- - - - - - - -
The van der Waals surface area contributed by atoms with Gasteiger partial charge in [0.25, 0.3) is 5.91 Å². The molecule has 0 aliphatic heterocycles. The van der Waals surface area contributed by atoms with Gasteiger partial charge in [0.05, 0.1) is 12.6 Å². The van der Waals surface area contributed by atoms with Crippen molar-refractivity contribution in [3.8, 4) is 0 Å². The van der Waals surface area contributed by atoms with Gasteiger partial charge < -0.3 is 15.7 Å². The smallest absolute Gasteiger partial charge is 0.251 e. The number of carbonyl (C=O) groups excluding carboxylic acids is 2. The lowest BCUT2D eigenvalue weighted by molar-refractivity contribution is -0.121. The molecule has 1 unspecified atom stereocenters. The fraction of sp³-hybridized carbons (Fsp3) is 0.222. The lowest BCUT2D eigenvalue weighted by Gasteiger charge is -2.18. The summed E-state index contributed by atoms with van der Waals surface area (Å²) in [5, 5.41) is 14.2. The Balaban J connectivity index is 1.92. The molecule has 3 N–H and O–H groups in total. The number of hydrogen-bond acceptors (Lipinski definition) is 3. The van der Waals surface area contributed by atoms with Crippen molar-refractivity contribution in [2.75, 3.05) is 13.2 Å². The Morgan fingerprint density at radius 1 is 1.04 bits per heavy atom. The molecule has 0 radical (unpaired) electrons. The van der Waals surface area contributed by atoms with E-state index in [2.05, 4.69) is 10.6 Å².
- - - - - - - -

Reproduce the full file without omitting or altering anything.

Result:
The van der Waals surface area contributed by atoms with Gasteiger partial charge in [0.25, 0.3) is 5.91 Å². The molecule has 0 aliphatic heterocycles. The van der Waals surface area contributed by atoms with Gasteiger partial charge in [0.05, 0.1) is 12.6 Å². The van der Waals surface area contributed by atoms with Crippen molar-refractivity contribution in [3.8, 4) is 0 Å². The van der Waals surface area contributed by atoms with Gasteiger partial charge < -0.3 is 15.7 Å². The smallest absolute Gasteiger partial charge is 0.251 e. The number of carbonyl (C=O) groups excluding carboxylic acids is 2. The lowest BCUT2D eigenvalue weighted by molar-refractivity contribution is -0.121. The molecule has 1 unspecified atom stereocenters. The fraction of sp³-hybridized carbons (Fsp3) is 0.222. The lowest BCUT2D eigenvalue weighted by Gasteiger charge is -2.18. The summed E-state index contributed by atoms with van der Waals surface area (Å²) in [5, 5.41) is 14.2. The Balaban J connectivity index is 1.92. The molecule has 3 N–H and O–H groups in total. The number of hydrogen-bond acceptors (Lipinski definition) is 3. The van der Waals surface area contributed by atoms with Crippen molar-refractivity contribution in [2.75, 3.05) is 13.2 Å². The Morgan fingerprint density at radius 1 is 1.04 bits per heavy atom. The molecule has 0 radical (unpaired) electrons. The van der Waals surface area contributed by atoms with E-state index in [2.05, 4.69) is 10.6 Å².